Earlier this week, ETF giant PowerShares announced a change in indexes for its popular High Yield Corporate Bond Fund (PHB). The fund will now track the RAFI High Yield Bond Index which measures potential returns of a theoretical portfolio of high yield, U.S. dollar denominated corporate bonds registered for sale in the United States whose issuers are public companies listed on a major U.S. stock exchange. The fund will now go by the name PowerShares Fundamental High Yield Corporate Bond Fund and maintain the same ticker symbol. PHB is now the first fundamentally weighted bond fund by using the increasingly popular RAFI methodology which puts a premium on the ability of a company to pay back bond interest as opposed to using a cap weighted system which tends to focus on the heaviest issuers of debt which are often the riskiest companies. “We believe the index rules that we designed and maintain for the RAFI Index provide the highest liquidity, creditworthiness, investability and interest rate risk balance for a high-yield index today.” said Ron Ryan, CEO of Ryan ALM who helped to develop the new index [also read High Yield Bond ETFs In Focus].
The new index looks to focus more on the top echelon of junk-rated bonds allocating roughly 84% to ‘BB’ and ‘B’ rated securities with the remainder going towards ‘BBB’ rated firms. By comparison, the old index offered a zero percent weighting to ‘BBB’ rated companies. The difference is even more striking when comparing the allocations that the indexes make to securities rated ‘CCC’ or lower; 11% of the old index went to these high risk securities compared to a zero percent weighting in the new index. “Traditional bond indexes are flawed. Why would you want to give the biggest portion of assets to those companies that are the biggest debtors?” said Rob Arnott, chairman and founder of Research Affiliates, LLC, which developed the new index in conjunction with Ryan ALM, Inc. “The RAFI High Yield Bond Index offers a compelling alternative to traditional high-yield bond indexes.” [also read The Coming Bond ETF Boom]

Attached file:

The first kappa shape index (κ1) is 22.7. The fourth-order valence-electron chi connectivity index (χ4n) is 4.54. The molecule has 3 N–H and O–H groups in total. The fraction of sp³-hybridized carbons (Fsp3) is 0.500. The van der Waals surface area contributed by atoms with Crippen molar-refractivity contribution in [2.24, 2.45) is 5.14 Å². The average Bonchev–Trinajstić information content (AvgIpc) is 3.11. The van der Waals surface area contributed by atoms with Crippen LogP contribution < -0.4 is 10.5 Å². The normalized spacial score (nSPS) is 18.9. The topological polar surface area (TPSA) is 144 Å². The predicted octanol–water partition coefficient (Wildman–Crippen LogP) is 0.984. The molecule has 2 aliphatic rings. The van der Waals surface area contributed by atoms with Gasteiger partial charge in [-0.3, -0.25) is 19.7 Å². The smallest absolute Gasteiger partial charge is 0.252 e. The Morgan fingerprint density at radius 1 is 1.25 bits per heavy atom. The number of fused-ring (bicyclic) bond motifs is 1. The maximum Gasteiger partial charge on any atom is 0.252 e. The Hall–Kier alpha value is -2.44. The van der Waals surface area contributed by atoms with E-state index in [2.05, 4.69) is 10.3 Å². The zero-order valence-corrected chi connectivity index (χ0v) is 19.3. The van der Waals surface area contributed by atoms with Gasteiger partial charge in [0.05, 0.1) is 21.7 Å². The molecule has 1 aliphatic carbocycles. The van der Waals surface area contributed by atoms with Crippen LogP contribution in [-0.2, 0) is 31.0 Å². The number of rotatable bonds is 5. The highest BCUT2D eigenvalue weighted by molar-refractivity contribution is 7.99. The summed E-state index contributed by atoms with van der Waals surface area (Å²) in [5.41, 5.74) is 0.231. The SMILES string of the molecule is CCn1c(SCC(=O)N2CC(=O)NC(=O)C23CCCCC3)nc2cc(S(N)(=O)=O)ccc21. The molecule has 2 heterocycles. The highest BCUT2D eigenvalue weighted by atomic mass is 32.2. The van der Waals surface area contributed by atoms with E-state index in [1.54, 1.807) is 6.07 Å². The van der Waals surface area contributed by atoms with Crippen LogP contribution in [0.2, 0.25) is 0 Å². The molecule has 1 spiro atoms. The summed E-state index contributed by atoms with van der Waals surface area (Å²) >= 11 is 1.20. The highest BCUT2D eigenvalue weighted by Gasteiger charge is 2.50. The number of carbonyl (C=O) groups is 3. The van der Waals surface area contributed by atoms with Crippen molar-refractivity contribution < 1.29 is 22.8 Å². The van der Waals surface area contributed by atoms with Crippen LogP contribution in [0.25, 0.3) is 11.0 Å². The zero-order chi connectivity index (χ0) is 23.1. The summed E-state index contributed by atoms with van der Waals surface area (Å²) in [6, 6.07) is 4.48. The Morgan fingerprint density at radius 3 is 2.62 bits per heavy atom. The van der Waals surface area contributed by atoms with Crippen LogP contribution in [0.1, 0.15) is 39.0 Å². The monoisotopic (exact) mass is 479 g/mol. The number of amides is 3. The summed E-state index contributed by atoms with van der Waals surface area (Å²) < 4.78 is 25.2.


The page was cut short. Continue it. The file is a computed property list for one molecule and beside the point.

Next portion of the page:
While this switch will undoubtedly help the quality level of the bonds, it is likely that the yield will fall due to the lower credit risk in the new index. By some estimates, the yield will fall roughly 50 basis points but the modified duration will also drop from 4.8 years to 4.2 years suggesting that the new index will allow for a fund which is less impacted by interest rate changes. Additionally, the number of holdings in the fund is likely to go up almost three fold since the higher quality companies tend to issue less debt forcing the index to buy a wider range of bonds instead of simply focusing in on large-debt issuers. “We believe this fundamental weighting offers a better risk adjusted profile than cap-weighted funds that tend to be more heavily concentrated in companies that issued the most debt” said Ed McRedmond the Senior Vice President of Institutional and Portfolio Strategies at PowerShares. The fund, which has over $220 million in assets and average volume over 115,000 shares, charges an expense ratio of 50 basis points and has produced a gain of 1.1% so far in 2010 [also see Junk Bond ETFs: Too Good To Be True?].
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Disclosure: No positions at time of writing.